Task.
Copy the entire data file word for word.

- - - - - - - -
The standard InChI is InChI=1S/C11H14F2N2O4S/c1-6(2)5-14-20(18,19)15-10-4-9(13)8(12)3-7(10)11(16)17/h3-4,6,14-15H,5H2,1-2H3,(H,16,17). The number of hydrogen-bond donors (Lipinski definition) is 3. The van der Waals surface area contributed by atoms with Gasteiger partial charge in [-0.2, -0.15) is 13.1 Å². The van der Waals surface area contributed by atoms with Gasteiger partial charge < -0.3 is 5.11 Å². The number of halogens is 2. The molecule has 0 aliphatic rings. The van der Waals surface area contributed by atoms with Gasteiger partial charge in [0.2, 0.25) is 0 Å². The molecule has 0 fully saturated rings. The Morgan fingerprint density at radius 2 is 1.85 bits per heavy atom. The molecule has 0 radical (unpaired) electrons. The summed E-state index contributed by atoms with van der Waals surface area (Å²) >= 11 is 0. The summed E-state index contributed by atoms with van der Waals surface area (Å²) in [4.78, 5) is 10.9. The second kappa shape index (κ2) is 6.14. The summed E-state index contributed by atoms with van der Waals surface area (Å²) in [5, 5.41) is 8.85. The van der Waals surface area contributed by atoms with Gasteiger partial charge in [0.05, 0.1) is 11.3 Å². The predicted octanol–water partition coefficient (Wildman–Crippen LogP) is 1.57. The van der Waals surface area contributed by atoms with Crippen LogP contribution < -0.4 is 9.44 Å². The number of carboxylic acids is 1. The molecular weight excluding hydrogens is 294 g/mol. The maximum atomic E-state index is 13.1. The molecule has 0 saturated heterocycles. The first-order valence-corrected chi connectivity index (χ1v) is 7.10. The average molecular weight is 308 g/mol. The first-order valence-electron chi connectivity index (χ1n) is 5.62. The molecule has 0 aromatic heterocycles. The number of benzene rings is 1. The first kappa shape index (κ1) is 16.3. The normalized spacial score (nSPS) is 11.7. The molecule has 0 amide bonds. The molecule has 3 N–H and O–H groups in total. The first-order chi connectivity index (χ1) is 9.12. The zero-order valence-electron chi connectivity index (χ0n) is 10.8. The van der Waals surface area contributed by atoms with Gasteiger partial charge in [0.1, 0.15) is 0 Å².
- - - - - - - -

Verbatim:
The standard InChI is InChI=1S/C11H14F2N2O4S/c1-6(2)5-14-20(18,19)15-10-4-9(13)8(12)3-7(10)11(16)17/h3-4,6,14-15H,5H2,1-2H3,(H,16,17). The number of hydrogen-bond donors (Lipinski definition) is 3. The van der Waals surface area contributed by atoms with Gasteiger partial charge in [-0.2, -0.15) is 13.1 Å². The van der Waals surface area contributed by atoms with Gasteiger partial charge < -0.3 is 5.11 Å². The number of halogens is 2. The molecule has 0 aliphatic rings. The van der Waals surface area contributed by atoms with Gasteiger partial charge in [0.2, 0.25) is 0 Å². The molecule has 0 fully saturated rings. The Morgan fingerprint density at radius 2 is 1.85 bits per heavy atom. The molecule has 0 radical (unpaired) electrons. The summed E-state index contributed by atoms with van der Waals surface area (Å²) >= 11 is 0. The summed E-state index contributed by atoms with van der Waals surface area (Å²) in [4.78, 5) is 10.9. The second kappa shape index (κ2) is 6.14. The summed E-state index contributed by atoms with van der Waals surface area (Å²) in [5, 5.41) is 8.85. The van der Waals surface area contributed by atoms with Gasteiger partial charge in [0.05, 0.1) is 11.3 Å². The predicted octanol–water partition coefficient (Wildman–Crippen LogP) is 1.57. The van der Waals surface area contributed by atoms with Crippen LogP contribution < -0.4 is 9.44 Å². The number of carboxylic acids is 1. The molecular weight excluding hydrogens is 294 g/mol. The maximum atomic E-state index is 13.1. The molecule has 0 saturated heterocycles. The first-order valence-corrected chi connectivity index (χ1v) is 7.10. The average molecular weight is 308 g/mol. The first-order valence-electron chi connectivity index (χ1n) is 5.62. The molecule has 0 aromatic heterocycles. The number of benzene rings is 1. The first kappa shape index (κ1) is 16.3. The normalized spacial score (nSPS) is 11.7. The molecule has 0 amide bonds. The molecule has 3 N–H and O–H groups in total. The first-order chi connectivity index (χ1) is 9.12. The zero-order valence-electron chi connectivity index (χ0n) is 10.8. The van der Waals surface area contributed by atoms with Gasteiger partial charge in [0.1, 0.15) is 0 Å².